While you stay home, animals roam free in our towns and cities

A Suburban bear walking on the front yard of a home in Monrovia, California.
A Suburban bear walking on the front yard of a home in Monrovia, California. Copyright KTTV FOX 11 via AP
By Euronews Living with AP
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Goats are out and about in Wales, while cayotes stalk around in San Francisco.


The coronavirus pandemic has been good news for much of the world's wildlife. With people staying at home and travelling less, animals have been spotted in unusual places and air pollution has dropped in some areas.

In the Welsh town of Llandudno, goats were out and about as lockdown measures put in place by the authorities largely cleared the streets of humans and traffic. A wild puma was seen prowling through Santiago in Chile and a coyote stalked the viewing area of San Fransisco's Golden Gate Bridge, a place that is normally packed with tourists.

With less human interference and light pollution, sea turtles across the world are daring to lay their eggs on beaches they once avoided. For the first time in around a decade, Olive Ridley turtles can nest off the coast of the Bay of Bengal in India. It's making scientists hopeful that their breeding season will be a success for the next generation of endangered creatures.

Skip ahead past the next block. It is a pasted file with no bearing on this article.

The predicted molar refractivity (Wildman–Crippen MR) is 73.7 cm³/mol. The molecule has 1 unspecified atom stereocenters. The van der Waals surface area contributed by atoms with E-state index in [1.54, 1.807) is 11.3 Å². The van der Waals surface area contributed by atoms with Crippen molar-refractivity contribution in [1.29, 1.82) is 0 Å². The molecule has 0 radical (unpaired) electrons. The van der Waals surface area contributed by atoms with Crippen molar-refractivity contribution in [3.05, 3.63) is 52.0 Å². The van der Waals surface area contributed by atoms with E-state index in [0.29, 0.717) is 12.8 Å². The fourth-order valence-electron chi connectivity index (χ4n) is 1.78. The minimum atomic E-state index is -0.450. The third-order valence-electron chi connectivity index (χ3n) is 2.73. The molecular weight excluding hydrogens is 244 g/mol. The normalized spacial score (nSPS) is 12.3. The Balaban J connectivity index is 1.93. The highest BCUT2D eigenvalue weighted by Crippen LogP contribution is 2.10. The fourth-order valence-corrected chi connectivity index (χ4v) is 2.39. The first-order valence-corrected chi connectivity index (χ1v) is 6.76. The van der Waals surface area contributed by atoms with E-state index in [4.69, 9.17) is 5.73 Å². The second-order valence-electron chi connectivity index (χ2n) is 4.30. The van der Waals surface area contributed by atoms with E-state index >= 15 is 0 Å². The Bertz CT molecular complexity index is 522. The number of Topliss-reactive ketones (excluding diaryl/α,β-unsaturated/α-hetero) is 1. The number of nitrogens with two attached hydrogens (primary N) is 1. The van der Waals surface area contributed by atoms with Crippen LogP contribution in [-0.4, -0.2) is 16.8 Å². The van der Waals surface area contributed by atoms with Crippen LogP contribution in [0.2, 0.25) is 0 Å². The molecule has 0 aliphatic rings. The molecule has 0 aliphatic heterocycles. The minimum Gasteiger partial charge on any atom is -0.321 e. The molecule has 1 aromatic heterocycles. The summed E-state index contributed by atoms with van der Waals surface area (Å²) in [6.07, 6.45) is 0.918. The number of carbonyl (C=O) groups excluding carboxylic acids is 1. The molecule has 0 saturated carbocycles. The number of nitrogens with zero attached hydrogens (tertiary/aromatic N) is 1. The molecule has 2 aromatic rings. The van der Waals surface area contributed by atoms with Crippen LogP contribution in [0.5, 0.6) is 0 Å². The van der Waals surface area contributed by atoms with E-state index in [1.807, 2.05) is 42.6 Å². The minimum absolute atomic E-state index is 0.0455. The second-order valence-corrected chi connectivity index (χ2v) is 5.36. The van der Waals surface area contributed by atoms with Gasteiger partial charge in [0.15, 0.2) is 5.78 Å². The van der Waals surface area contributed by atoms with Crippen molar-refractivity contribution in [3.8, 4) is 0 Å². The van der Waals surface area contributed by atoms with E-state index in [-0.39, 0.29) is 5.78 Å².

"It is giving a unique insight into the impacts that we humans have upon the environment in many ways. We are beginning to see wildlife that we are not expecting to be there," says Stuart Pimm, a noted conservation scientist from Duke University in the U.S. "We are seeing clear skies. We're seeing views of mountains that only our grandparents told us about. We are seeing a reduction of pollution. It is giving us this quite extraordinary insight into just how much of a mess we humans are making of our beautiful planet," he adds.

Researchers say they're eager to explore changes in weeds, insects, rain patterns, noise and light pollution, clouds and even the daily hot and cold temperature spikes.

The most obvious change is in the cleaner air

Smog has lifted in New Delhi, one of the most polluted cities on Earth, meaning Indians are getting to see clearly for the first time in decades. Nitrogen dioxide pollution in the north-east America is down 30 per cent and Rome's air pollution levels are down more than half compared to a year ago.

NASA and others are noticing dramatic drops in the more traditional air pollutants, such as nitrogen dioxide, smog and tiny particles. The air along the U.S. Interstate 95 corridor from Boston to Washington is the cleanest it's been since 2005, after a severe decline in vehicle traffic. Air pollution over China too has shown improvement since December.

Click on the video above to see wild animals in places you wouldn't have guessed.

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